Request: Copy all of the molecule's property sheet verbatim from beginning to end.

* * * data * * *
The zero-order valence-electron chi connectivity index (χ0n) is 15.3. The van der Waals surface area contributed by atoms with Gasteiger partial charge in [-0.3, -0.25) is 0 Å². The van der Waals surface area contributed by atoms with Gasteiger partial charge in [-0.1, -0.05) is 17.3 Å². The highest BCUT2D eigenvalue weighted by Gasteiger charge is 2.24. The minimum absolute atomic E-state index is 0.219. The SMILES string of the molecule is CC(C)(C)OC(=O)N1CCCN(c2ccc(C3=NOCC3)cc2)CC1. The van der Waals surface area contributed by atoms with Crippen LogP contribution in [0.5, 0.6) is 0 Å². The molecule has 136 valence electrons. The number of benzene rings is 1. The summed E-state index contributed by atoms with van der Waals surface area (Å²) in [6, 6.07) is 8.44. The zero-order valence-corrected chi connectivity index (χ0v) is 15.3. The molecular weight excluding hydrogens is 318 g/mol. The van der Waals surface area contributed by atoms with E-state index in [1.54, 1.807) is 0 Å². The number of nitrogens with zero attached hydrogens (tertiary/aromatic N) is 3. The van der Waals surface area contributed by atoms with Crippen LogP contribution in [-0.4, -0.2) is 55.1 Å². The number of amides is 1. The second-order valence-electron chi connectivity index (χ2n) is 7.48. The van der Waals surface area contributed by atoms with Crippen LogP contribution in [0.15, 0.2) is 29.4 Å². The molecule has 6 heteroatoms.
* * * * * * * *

The zero-order valence-electron chi connectivity index (χ0n) is 15.3. The van der Waals surface area contributed by atoms with Gasteiger partial charge in [-0.3, -0.25) is 0 Å². The van der Waals surface area contributed by atoms with Gasteiger partial charge in [-0.1, -0.05) is 17.3 Å². The highest BCUT2D eigenvalue weighted by Gasteiger charge is 2.24. The minimum absolute atomic E-state index is 0.219. The SMILES string of the molecule is CC(C)(C)OC(=O)N1CCCN(c2ccc(C3=NOCC3)cc2)CC1. The van der Waals surface area contributed by atoms with Crippen LogP contribution in [0.5, 0.6) is 0 Å². The molecule has 136 valence electrons. The number of benzene rings is 1. The summed E-state index contributed by atoms with van der Waals surface area (Å²) in [6, 6.07) is 8.44. The zero-order valence-corrected chi connectivity index (χ0v) is 15.3. The molecular weight excluding hydrogens is 318 g/mol. The van der Waals surface area contributed by atoms with E-state index in [1.54, 1.807) is 0 Å². The number of nitrogens with zero attached hydrogens (tertiary/aromatic N) is 3. The van der Waals surface area contributed by atoms with Crippen LogP contribution in [-0.4, -0.2) is 55.1 Å². The number of amides is 1. The second-order valence-electron chi connectivity index (χ2n) is 7.48. The van der Waals surface area contributed by atoms with Crippen LogP contribution in [0.15, 0.2) is 29.4 Å². The molecule has 6 heteroatoms.